But Jesus knows that his journey isn’t over. He has set his face toward Jerusalem, which is code for the big showdown which he will have with the powers which rule the physical world: the chief priests and the Roman Empire. Jesus knows that he is heading for “the city that kills the prophets and stones those who are sent to it!” (Luke 13:34) Jesus is heading toward the cross, and yet he faces it with courage and faithfulness. No threat is going to throw him off his course. His journey is one of sacrifice, not to finally find a home for himself, but in order to bring all who are on the journey of faith home. To make us all belong.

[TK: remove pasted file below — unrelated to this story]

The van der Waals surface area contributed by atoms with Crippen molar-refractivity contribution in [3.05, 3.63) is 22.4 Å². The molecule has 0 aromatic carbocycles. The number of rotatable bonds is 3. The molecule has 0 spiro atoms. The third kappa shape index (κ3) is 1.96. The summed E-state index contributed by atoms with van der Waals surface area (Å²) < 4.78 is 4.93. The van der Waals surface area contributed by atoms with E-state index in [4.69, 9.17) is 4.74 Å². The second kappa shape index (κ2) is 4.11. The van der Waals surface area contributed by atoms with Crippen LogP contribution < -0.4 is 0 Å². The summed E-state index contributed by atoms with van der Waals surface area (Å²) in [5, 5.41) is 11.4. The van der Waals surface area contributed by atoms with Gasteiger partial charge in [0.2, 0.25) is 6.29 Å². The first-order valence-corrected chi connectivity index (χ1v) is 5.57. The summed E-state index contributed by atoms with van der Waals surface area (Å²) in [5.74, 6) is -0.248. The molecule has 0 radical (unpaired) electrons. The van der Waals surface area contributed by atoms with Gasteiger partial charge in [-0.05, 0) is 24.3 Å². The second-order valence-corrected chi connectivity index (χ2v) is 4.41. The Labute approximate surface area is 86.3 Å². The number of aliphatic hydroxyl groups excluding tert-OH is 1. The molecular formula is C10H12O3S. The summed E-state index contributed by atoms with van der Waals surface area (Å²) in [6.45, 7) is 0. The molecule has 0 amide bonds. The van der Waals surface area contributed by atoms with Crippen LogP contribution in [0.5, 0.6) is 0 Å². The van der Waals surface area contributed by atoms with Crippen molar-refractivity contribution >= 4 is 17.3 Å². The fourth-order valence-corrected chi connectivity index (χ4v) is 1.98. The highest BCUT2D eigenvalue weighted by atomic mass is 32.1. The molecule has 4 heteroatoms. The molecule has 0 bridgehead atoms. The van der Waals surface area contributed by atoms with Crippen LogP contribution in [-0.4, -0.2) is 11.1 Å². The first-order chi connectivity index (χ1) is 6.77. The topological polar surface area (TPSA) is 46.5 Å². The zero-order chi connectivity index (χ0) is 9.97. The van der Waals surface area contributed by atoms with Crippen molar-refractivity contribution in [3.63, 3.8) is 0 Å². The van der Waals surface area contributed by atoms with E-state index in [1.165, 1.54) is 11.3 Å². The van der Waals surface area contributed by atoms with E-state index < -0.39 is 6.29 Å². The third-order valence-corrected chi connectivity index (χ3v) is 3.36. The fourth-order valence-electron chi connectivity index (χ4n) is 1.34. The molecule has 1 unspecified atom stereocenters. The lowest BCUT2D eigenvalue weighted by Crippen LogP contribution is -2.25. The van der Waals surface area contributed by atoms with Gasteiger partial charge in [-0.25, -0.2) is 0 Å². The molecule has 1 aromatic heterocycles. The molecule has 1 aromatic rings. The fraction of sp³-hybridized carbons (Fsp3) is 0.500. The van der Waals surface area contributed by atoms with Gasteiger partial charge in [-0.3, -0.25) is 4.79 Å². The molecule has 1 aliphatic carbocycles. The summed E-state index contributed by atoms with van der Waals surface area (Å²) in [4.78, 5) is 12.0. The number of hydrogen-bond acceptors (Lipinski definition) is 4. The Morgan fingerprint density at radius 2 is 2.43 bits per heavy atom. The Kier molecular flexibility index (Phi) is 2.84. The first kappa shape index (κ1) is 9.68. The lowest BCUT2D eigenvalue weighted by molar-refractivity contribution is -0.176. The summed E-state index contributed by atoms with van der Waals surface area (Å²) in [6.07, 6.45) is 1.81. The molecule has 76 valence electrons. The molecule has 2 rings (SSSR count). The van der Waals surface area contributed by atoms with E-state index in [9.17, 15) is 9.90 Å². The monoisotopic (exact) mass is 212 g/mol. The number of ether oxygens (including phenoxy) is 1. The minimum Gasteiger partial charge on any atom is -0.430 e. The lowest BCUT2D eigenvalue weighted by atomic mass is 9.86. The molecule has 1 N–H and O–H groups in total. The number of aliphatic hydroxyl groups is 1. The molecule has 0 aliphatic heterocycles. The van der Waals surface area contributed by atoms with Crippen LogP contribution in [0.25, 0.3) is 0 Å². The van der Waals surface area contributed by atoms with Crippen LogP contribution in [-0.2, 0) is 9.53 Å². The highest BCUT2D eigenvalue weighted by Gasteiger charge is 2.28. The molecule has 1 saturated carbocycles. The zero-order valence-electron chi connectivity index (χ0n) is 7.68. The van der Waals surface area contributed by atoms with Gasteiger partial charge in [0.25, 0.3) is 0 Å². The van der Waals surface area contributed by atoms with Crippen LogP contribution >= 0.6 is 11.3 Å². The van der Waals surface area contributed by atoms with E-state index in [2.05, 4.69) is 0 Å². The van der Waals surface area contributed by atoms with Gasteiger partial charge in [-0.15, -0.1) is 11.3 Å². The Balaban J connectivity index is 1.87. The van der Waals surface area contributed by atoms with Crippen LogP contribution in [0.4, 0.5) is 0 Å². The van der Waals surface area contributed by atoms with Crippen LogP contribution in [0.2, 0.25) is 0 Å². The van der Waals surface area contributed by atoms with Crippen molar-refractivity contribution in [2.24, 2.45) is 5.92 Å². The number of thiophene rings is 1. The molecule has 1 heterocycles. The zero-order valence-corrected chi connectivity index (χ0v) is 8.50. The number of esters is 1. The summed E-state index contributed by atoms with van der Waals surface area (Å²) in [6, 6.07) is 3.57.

God does an amazing thing for Abram in his time of hopelessness. When Abram is dejected and looking around and longing for a home, God takes him outside and gets him to look up at the stars and gives him the promise of home and belonging.

It is the season of Lent, and it is appropriate that we be sojourners: that we be seekers, looking for the “more” which we lack: that we be on the journey which God has placed in our hearts. It is a journey of struggle with our obstacles, and with our very selves.

And it is appropriate that we sense our need for belonging and for home. May God grant you the strength you need for the journey. And may you have the grace to look up to the stars and know God’s promise to you that you belong, and that you have a home with him, through the sacrifice of Jesus our Lord. Amen.

22 February 2010

Lent 1 C

Sermon for 21 February 2010

Luke 4: 1-13

By Sharyn Hall